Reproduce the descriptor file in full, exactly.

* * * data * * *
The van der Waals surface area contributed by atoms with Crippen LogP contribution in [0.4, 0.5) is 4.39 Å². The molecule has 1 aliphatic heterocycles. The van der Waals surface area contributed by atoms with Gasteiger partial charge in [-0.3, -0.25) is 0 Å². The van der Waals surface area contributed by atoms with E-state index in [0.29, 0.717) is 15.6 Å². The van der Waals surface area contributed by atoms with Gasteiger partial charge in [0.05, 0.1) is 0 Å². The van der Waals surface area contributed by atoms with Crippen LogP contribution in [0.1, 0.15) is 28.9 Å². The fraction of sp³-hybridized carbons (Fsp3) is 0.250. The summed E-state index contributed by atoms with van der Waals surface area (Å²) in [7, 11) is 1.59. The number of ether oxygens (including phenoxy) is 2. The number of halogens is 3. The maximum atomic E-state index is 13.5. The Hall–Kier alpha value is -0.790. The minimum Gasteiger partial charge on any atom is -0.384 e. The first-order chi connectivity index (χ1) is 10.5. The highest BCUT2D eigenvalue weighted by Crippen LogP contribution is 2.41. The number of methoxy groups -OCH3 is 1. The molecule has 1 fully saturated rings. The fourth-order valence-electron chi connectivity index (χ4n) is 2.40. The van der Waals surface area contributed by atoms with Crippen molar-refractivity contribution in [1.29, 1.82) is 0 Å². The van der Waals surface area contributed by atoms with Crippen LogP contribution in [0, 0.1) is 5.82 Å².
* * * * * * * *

The van der Waals surface area contributed by atoms with Crippen LogP contribution in [0.4, 0.5) is 4.39 Å². The molecule has 1 aliphatic heterocycles. The van der Waals surface area contributed by atoms with Gasteiger partial charge in [-0.3, -0.25) is 0 Å². The van der Waals surface area contributed by atoms with E-state index in [0.29, 0.717) is 15.6 Å². The van der Waals surface area contributed by atoms with Gasteiger partial charge in [0.05, 0.1) is 0 Å². The van der Waals surface area contributed by atoms with Crippen LogP contribution in [0.1, 0.15) is 28.9 Å². The fraction of sp³-hybridized carbons (Fsp3) is 0.250. The summed E-state index contributed by atoms with van der Waals surface area (Å²) in [7, 11) is 1.59. The number of ether oxygens (including phenoxy) is 2. The number of halogens is 3. The maximum atomic E-state index is 13.5. The Hall–Kier alpha value is -0.790. The minimum Gasteiger partial charge on any atom is -0.384 e. The first-order chi connectivity index (χ1) is 10.5. The highest BCUT2D eigenvalue weighted by Crippen LogP contribution is 2.41. The number of methoxy groups -OCH3 is 1. The molecule has 1 fully saturated rings. The fourth-order valence-electron chi connectivity index (χ4n) is 2.40. The van der Waals surface area contributed by atoms with Crippen molar-refractivity contribution in [1.29, 1.82) is 0 Å². The van der Waals surface area contributed by atoms with Crippen LogP contribution in [0, 0.1) is 5.82 Å².